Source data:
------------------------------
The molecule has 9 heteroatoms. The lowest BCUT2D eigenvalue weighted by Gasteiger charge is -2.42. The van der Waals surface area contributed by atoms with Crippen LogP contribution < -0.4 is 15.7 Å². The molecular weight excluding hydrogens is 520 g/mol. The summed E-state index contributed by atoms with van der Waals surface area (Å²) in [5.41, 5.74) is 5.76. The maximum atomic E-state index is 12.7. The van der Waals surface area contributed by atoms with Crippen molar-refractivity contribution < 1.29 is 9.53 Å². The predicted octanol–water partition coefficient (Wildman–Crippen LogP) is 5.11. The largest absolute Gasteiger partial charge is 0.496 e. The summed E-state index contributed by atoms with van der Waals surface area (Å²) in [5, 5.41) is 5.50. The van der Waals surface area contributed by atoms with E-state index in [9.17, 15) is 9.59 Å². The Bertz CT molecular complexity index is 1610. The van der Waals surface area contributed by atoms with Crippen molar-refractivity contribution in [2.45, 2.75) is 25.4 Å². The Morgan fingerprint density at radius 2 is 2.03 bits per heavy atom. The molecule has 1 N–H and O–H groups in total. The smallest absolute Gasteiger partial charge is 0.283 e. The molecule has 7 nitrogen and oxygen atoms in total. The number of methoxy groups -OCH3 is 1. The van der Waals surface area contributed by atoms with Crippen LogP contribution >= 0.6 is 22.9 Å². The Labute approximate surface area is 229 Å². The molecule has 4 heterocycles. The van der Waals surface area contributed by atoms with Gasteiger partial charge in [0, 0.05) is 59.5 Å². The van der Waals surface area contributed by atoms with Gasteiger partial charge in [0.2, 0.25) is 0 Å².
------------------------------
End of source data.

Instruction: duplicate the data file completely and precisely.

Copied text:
The molecule has 9 heteroatoms. The lowest BCUT2D eigenvalue weighted by Gasteiger charge is -2.42. The van der Waals surface area contributed by atoms with Crippen LogP contribution < -0.4 is 15.7 Å². The molecular weight excluding hydrogens is 520 g/mol. The summed E-state index contributed by atoms with van der Waals surface area (Å²) in [5.41, 5.74) is 5.76. The maximum atomic E-state index is 12.7. The van der Waals surface area contributed by atoms with Crippen molar-refractivity contribution < 1.29 is 9.53 Å². The predicted octanol–water partition coefficient (Wildman–Crippen LogP) is 5.11. The largest absolute Gasteiger partial charge is 0.496 e. The summed E-state index contributed by atoms with van der Waals surface area (Å²) in [5, 5.41) is 5.50. The van der Waals surface area contributed by atoms with E-state index in [9.17, 15) is 9.59 Å². The Bertz CT molecular complexity index is 1610. The van der Waals surface area contributed by atoms with Crippen molar-refractivity contribution in [2.45, 2.75) is 25.4 Å². The Morgan fingerprint density at radius 2 is 2.03 bits per heavy atom. The molecule has 1 N–H and O–H groups in total. The smallest absolute Gasteiger partial charge is 0.283 e. The molecule has 7 nitrogen and oxygen atoms in total. The number of methoxy groups -OCH3 is 1. The van der Waals surface area contributed by atoms with Crippen LogP contribution >= 0.6 is 22.9 Å². The Labute approximate surface area is 229 Å². The molecule has 4 heterocycles. The van der Waals surface area contributed by atoms with Gasteiger partial charge in [0, 0.05) is 59.5 Å². The van der Waals surface area contributed by atoms with Gasteiger partial charge in [0.2, 0.25) is 0 Å².